Hey, look what I found while cleaning my closet the other day!
This is a book I made a long time ago. This is twenty-two years old? Holy moly. Maybe I need to clean more often.
I remember this assignment coming up a few times during my grade school (and even high school) years. I loved making books for class. Every part of it was appealing to me. I loved writing out the story, and creating illustrations, and using contact paper to laminate everything.
(Can you see in the photos how crazy I got with the contact paper? That’s probably why this book has lasted so long.)
Part of the reason I bring this up is because in the ITERS and ECERS scales, in the section regarding books, it is clear how important having a diversity of topics, characters, and styles are when assessing classrooms. However, when schools and day cares have limited budgets, it can be difficult to hit all of these marks.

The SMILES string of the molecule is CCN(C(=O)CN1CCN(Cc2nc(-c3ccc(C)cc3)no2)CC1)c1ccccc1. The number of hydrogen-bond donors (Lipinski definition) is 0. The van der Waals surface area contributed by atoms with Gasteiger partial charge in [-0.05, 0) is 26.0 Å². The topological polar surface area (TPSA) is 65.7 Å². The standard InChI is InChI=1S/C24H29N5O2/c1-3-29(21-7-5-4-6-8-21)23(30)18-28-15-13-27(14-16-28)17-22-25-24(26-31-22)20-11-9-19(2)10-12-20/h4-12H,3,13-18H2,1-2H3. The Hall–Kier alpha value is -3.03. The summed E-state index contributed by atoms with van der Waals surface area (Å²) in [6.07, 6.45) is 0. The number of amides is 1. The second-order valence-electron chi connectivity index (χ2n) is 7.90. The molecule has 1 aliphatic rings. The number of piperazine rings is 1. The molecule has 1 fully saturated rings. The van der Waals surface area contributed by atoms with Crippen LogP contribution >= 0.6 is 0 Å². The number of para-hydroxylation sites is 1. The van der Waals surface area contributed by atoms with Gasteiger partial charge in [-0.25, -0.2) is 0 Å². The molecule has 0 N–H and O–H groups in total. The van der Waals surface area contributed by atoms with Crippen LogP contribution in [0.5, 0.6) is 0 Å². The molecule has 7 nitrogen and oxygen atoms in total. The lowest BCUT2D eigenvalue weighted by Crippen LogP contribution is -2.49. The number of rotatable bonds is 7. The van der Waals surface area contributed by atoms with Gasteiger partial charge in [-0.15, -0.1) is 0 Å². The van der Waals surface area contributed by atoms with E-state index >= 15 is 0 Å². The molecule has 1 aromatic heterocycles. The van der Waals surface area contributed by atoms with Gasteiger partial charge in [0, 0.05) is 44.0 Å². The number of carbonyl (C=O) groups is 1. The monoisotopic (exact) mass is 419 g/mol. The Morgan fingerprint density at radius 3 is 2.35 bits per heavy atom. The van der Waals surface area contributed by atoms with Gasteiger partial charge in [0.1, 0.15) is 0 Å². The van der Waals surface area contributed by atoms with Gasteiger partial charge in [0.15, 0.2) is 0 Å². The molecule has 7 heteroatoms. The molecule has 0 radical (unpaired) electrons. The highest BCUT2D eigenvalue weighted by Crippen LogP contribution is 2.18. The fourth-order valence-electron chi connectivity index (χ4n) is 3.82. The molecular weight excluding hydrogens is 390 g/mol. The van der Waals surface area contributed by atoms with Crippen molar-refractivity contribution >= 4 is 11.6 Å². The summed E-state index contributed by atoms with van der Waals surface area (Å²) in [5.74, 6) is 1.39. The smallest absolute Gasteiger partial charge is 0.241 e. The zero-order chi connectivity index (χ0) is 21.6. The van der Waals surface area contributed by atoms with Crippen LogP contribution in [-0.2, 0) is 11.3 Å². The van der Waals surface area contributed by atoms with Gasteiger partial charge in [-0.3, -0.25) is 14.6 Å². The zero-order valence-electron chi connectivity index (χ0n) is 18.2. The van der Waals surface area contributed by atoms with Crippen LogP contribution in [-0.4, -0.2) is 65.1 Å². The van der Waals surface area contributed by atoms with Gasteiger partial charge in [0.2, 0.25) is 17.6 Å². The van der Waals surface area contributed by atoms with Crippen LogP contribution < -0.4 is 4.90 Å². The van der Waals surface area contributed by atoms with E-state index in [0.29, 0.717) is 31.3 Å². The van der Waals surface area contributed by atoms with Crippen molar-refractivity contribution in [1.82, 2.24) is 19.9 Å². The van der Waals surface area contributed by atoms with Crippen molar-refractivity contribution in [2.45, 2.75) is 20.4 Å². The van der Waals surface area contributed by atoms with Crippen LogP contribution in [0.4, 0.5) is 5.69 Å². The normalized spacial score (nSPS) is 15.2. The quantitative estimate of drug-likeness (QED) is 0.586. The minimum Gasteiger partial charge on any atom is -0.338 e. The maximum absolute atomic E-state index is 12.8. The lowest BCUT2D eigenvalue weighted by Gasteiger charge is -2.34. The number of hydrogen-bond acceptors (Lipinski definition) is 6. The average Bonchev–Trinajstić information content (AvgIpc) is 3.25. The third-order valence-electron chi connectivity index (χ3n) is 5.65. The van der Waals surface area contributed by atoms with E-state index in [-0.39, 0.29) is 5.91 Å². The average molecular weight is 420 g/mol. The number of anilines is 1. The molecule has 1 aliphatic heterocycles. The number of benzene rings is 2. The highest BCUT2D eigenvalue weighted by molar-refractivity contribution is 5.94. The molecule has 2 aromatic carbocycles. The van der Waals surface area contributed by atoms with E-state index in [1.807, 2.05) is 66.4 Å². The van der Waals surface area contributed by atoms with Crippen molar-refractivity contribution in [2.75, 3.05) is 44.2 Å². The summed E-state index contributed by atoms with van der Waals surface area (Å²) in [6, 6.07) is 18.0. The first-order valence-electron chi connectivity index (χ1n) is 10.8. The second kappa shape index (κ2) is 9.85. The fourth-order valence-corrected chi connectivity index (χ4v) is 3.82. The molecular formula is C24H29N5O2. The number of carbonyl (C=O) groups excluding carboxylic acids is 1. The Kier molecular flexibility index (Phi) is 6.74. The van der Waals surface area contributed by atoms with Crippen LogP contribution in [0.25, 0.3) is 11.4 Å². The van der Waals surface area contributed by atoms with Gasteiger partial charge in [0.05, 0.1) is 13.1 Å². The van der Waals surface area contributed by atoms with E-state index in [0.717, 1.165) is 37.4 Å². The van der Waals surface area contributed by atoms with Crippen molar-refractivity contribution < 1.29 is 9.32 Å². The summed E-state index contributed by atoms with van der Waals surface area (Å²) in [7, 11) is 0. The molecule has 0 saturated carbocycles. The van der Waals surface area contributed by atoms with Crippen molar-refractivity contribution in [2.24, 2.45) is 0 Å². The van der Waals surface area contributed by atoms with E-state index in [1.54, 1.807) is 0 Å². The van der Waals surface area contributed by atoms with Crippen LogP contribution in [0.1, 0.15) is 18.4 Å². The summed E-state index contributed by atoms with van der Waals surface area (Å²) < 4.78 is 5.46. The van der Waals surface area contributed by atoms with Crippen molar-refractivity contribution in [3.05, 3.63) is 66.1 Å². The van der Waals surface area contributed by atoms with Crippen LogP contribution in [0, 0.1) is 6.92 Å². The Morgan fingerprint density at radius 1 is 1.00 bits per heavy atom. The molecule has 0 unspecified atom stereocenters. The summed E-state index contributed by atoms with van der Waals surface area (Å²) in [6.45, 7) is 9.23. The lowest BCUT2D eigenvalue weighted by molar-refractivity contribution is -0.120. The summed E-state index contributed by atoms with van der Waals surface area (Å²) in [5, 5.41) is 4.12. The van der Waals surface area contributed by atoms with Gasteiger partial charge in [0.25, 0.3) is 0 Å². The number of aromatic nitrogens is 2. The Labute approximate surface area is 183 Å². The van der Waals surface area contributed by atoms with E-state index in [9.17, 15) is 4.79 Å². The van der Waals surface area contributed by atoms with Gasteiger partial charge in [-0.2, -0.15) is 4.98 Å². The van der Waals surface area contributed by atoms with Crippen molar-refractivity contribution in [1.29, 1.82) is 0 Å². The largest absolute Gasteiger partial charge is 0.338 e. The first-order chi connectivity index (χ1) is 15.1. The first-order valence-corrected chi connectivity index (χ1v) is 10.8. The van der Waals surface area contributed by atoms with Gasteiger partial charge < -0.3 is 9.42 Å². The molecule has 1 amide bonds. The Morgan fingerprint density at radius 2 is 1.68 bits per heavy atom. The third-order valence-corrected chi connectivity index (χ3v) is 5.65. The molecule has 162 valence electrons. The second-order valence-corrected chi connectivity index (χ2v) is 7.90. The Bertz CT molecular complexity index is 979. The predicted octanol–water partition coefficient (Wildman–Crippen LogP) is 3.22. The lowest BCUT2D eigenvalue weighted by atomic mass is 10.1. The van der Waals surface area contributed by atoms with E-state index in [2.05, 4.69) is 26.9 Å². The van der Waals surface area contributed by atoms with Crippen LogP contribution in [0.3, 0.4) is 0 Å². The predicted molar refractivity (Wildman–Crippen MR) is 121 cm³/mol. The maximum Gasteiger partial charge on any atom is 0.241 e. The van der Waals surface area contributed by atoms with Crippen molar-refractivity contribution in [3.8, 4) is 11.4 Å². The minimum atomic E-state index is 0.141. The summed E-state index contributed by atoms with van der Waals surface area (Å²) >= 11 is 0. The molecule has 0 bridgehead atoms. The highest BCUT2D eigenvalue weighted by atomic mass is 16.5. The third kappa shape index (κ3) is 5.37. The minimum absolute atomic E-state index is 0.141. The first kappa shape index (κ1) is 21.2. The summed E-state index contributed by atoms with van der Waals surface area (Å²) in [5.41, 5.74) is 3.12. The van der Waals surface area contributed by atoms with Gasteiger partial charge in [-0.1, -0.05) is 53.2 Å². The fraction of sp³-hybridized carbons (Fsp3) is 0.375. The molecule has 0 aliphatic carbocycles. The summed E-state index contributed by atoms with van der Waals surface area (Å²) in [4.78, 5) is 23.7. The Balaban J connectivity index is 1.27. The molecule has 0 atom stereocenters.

Just like I have difficulty coloring within the lines, apparently.
But I digress. The point I’m trying to make is this: it can be much easier to make what your classroom needs, instead of trying to find it. When making their own books, children can write about the topics that interest them, and create characters whose experiences can reflect their own. Alternately, they can get as imaginative as they want, and come up with fantastic characters, settings, and plotlines, to show off their creativity.
Or, in my case, my burgeoning sense of sarcasm.